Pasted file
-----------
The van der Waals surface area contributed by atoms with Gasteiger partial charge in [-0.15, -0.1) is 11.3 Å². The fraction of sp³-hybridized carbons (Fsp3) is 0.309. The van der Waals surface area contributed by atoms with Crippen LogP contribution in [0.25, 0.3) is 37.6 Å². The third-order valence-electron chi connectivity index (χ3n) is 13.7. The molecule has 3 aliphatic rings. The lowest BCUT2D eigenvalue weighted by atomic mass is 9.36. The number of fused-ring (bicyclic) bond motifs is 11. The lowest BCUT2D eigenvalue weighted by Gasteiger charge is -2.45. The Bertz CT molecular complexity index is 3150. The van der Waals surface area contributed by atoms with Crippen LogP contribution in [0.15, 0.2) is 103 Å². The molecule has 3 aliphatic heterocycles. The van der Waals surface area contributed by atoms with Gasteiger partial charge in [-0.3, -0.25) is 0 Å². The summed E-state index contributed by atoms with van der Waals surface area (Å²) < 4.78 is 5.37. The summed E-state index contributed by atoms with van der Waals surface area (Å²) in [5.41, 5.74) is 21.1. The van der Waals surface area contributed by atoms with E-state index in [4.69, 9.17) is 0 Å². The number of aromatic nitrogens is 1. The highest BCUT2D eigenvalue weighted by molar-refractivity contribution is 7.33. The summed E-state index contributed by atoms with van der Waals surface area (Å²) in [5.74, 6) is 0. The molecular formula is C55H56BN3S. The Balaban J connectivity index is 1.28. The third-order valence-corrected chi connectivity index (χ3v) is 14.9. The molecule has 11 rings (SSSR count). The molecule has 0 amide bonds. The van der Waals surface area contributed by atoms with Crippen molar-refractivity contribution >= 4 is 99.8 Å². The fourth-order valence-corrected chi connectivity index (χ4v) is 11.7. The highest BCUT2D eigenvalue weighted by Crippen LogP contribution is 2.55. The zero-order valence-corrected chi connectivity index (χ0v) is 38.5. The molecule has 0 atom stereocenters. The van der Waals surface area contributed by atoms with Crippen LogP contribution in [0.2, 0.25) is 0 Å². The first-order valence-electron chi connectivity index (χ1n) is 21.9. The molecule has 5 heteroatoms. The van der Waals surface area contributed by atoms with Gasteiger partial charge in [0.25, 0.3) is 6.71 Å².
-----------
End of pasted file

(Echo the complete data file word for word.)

The van der Waals surface area contributed by atoms with Gasteiger partial charge in [-0.15, -0.1) is 11.3 Å². The fraction of sp³-hybridized carbons (Fsp3) is 0.309. The van der Waals surface area contributed by atoms with Crippen LogP contribution in [0.25, 0.3) is 37.6 Å². The third-order valence-electron chi connectivity index (χ3n) is 13.7. The molecule has 3 aliphatic rings. The lowest BCUT2D eigenvalue weighted by atomic mass is 9.36. The number of fused-ring (bicyclic) bond motifs is 11. The lowest BCUT2D eigenvalue weighted by Gasteiger charge is -2.45. The Bertz CT molecular complexity index is 3150. The van der Waals surface area contributed by atoms with Crippen LogP contribution in [0.15, 0.2) is 103 Å². The molecule has 3 aliphatic heterocycles. The van der Waals surface area contributed by atoms with Gasteiger partial charge in [-0.3, -0.25) is 0 Å². The summed E-state index contributed by atoms with van der Waals surface area (Å²) < 4.78 is 5.37. The summed E-state index contributed by atoms with van der Waals surface area (Å²) in [5.41, 5.74) is 21.1. The van der Waals surface area contributed by atoms with E-state index in [4.69, 9.17) is 0 Å². The number of aromatic nitrogens is 1. The highest BCUT2D eigenvalue weighted by molar-refractivity contribution is 7.33. The summed E-state index contributed by atoms with van der Waals surface area (Å²) in [5.74, 6) is 0. The molecular formula is C55H56BN3S. The Balaban J connectivity index is 1.28. The third-order valence-corrected chi connectivity index (χ3v) is 14.9. The molecule has 11 rings (SSSR count). The molecule has 0 amide bonds. The van der Waals surface area contributed by atoms with Crippen molar-refractivity contribution >= 4 is 99.8 Å². The fourth-order valence-corrected chi connectivity index (χ4v) is 11.7. The highest BCUT2D eigenvalue weighted by Crippen LogP contribution is 2.55. The zero-order valence-corrected chi connectivity index (χ0v) is 38.5. The molecule has 0 atom stereocenters. The van der Waals surface area contributed by atoms with Crippen LogP contribution in [0.2, 0.25) is 0 Å². The first-order valence-electron chi connectivity index (χ1n) is 21.9. The molecule has 5 heteroatoms. The van der Waals surface area contributed by atoms with Gasteiger partial charge in [0.25, 0.3) is 6.71 Å².